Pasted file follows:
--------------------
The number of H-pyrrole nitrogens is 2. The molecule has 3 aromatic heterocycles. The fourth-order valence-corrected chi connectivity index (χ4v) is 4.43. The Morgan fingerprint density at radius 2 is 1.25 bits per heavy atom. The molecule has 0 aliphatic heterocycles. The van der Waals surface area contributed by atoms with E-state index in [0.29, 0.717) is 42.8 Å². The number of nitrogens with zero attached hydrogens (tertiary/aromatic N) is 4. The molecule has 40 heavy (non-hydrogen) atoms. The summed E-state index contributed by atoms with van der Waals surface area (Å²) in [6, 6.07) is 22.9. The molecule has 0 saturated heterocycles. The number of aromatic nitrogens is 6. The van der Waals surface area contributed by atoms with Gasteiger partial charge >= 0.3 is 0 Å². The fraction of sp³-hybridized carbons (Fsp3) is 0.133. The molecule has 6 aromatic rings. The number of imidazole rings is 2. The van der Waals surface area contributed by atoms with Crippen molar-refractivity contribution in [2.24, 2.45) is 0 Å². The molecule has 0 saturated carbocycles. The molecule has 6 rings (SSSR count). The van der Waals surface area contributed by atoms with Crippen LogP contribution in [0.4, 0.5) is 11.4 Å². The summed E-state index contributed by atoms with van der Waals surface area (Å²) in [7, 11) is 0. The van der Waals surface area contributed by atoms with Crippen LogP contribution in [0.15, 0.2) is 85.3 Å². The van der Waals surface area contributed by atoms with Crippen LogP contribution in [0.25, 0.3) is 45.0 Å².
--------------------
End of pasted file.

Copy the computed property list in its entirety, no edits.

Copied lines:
The number of H-pyrrole nitrogens is 2. The molecule has 3 aromatic heterocycles. The fourth-order valence-corrected chi connectivity index (χ4v) is 4.43. The Morgan fingerprint density at radius 2 is 1.25 bits per heavy atom. The molecule has 0 aliphatic heterocycles. The van der Waals surface area contributed by atoms with E-state index in [0.29, 0.717) is 42.8 Å². The number of nitrogens with zero attached hydrogens (tertiary/aromatic N) is 4. The molecule has 40 heavy (non-hydrogen) atoms. The summed E-state index contributed by atoms with van der Waals surface area (Å²) in [6, 6.07) is 22.9. The molecule has 0 saturated heterocycles. The number of aromatic nitrogens is 6. The van der Waals surface area contributed by atoms with Gasteiger partial charge >= 0.3 is 0 Å². The fraction of sp³-hybridized carbons (Fsp3) is 0.133. The molecule has 6 aromatic rings. The number of imidazole rings is 2. The van der Waals surface area contributed by atoms with Crippen molar-refractivity contribution in [2.24, 2.45) is 0 Å². The molecule has 0 saturated carbocycles. The molecule has 6 rings (SSSR count). The van der Waals surface area contributed by atoms with Crippen LogP contribution in [0.4, 0.5) is 11.4 Å². The summed E-state index contributed by atoms with van der Waals surface area (Å²) in [7, 11) is 0. The van der Waals surface area contributed by atoms with Crippen LogP contribution in [0.15, 0.2) is 85.3 Å². The van der Waals surface area contributed by atoms with Crippen LogP contribution in [0.25, 0.3) is 45.0 Å².